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Christmas this year is set to be more special than usual, as it is (hopefully!) going to be the first one in two years that we get to spend with those special family members we were banned from seeing due to various lockdowns.
Because of this, I’m sure that many of us are preparing to splash the cash on presents, food and even a real tree to impress grandma with. But if you do opt for a real tree, you definitely need to look at this shocking video which shows the importance of keeping your tree hydrated in order to prevent a not-so-festive house fire.
Released by the National Institute of Standards and Technology, the clip puts two real trees next to each other and shows how quickly a fire can start with one that hasn't been watered compared to one that has.
It shows that in just a matter of moments a dry tree can ignite, putting your home and loved ones in danger.
Within a minute, the entire tree has become engulfed in flames, spreading violently to the rest of the living room set.
And in under two minutes the whole room has been completely destroyed.
However, the well-watered tree barely catches light when coming into contact with a fire source, save for a small flame in the centre of the trunk and some smoke, which is quickly extinguished.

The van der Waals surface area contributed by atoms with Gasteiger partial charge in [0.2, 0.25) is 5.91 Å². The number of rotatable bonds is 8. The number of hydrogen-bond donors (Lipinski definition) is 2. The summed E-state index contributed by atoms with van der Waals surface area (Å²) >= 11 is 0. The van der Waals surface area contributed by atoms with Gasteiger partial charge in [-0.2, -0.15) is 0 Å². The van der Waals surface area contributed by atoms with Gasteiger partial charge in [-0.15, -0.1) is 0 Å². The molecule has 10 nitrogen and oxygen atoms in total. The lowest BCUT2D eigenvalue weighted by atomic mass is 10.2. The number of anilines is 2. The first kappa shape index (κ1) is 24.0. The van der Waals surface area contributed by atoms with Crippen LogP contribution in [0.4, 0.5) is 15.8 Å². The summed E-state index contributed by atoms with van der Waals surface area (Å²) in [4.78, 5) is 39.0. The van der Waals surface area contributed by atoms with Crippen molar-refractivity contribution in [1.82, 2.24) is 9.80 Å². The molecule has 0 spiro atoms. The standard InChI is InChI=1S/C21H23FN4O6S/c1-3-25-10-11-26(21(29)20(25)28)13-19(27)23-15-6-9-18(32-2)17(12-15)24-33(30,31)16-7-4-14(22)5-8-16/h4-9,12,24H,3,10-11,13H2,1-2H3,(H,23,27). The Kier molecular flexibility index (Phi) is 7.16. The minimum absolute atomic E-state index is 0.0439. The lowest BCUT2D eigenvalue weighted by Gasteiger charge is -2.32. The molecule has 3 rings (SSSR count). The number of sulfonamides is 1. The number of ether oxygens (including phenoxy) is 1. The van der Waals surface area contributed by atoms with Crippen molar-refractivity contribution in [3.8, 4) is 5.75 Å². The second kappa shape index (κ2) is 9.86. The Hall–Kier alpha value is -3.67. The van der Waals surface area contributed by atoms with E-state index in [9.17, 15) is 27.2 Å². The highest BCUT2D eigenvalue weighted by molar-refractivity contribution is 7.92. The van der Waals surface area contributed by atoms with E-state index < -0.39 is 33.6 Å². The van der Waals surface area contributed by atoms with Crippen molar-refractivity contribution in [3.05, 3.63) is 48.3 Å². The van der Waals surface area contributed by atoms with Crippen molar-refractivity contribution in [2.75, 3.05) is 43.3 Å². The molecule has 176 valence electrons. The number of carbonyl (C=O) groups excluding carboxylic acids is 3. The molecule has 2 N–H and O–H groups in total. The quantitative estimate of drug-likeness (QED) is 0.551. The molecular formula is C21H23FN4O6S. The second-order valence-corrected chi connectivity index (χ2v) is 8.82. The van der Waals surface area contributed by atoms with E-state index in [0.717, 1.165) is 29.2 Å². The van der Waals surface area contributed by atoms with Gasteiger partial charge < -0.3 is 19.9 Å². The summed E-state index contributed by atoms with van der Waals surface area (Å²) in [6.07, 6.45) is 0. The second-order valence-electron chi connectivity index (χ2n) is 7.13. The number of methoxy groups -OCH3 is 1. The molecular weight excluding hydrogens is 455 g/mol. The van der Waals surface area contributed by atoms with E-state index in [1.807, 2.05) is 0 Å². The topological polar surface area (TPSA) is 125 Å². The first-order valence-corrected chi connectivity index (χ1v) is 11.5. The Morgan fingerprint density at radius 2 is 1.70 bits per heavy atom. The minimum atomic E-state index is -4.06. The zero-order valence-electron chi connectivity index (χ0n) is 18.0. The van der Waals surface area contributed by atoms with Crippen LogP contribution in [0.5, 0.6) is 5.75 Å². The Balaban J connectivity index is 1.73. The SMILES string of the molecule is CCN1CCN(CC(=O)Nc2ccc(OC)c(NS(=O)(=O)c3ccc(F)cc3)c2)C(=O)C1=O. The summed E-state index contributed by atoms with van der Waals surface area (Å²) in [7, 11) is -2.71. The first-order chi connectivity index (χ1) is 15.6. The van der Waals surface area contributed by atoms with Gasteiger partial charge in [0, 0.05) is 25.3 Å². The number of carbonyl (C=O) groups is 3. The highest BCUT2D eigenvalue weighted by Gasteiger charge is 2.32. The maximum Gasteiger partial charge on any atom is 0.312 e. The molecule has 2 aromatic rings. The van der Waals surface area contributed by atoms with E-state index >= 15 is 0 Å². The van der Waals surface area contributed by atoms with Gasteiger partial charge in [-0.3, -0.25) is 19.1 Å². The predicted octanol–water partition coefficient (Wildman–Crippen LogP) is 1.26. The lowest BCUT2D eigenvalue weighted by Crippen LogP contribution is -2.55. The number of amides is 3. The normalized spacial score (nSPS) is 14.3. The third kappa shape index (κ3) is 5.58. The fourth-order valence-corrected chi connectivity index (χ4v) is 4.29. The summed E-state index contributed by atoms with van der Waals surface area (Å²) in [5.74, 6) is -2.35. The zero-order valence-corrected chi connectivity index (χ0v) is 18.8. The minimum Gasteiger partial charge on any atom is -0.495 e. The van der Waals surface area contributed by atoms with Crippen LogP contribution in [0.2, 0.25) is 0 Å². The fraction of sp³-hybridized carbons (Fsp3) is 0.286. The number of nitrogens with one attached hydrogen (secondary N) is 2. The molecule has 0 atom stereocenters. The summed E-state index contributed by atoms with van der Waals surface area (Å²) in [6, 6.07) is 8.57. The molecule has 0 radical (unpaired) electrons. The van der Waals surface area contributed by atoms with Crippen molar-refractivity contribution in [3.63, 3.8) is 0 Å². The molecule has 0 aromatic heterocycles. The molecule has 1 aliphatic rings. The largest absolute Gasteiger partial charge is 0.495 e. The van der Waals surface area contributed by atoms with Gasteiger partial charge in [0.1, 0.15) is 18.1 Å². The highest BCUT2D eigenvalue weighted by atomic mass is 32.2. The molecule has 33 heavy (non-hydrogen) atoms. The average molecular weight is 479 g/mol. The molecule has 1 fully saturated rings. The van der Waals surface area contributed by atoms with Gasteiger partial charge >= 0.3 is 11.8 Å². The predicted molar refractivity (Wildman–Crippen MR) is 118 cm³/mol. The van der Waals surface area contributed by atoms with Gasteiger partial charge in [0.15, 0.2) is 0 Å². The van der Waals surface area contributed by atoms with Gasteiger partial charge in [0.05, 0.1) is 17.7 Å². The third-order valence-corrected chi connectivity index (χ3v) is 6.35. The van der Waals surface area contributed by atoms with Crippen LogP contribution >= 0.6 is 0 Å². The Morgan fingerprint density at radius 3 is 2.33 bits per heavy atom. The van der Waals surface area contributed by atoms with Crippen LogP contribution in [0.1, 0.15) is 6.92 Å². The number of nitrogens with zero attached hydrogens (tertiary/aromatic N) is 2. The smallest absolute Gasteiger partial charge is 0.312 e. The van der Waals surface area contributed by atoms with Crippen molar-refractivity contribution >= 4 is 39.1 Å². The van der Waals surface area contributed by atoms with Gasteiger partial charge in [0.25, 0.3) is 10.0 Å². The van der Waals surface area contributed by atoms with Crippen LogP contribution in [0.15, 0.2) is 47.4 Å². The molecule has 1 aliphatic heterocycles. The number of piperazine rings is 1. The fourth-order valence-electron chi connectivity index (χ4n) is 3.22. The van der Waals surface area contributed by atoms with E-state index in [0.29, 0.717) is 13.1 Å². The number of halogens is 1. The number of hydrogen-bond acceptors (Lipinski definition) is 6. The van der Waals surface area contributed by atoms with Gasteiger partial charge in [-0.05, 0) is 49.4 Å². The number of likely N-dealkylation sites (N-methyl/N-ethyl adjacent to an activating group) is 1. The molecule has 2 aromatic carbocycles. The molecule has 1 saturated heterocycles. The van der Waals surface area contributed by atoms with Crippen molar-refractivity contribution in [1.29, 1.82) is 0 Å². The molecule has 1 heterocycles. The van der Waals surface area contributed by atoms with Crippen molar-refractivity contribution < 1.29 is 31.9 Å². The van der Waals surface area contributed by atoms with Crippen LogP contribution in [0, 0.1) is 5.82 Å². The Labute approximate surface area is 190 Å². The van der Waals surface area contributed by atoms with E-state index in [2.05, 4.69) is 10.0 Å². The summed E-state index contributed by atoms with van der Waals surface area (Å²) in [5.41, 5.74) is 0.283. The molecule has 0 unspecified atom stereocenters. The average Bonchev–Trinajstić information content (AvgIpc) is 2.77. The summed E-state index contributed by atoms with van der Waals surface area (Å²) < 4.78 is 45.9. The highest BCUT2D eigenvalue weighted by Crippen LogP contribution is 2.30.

The dry tree was engulfed in flames within a mater of seconds.
The National Fire Protection Association website offers advice on how to best look after your tree this year.
It says: "Although Christmas tree fires are not common, when they do occur, they are more likely to be serious. Carefully decorating your home can help make your holidays safer."
And be sure to 'add water to the tree stand, daily'.
As well as regularly watering your tree over the next few weeks, experts also have a few more pieces of Christmas wisdom that could help keep you and your family safe.
A Christmas tree safety sheet on the NFPA website states: “A heat source too close to the tree causes more than one in every five of the fires.”
As such, you should 'make sure the tree is at least three feet away from any heat source, like fireplaces, radiators, candles, heat vents or lights'.
You should also 'always turn off Christmas tree lights before leaving home or going to bed' and 'never use lit candles to decorate the tree'.
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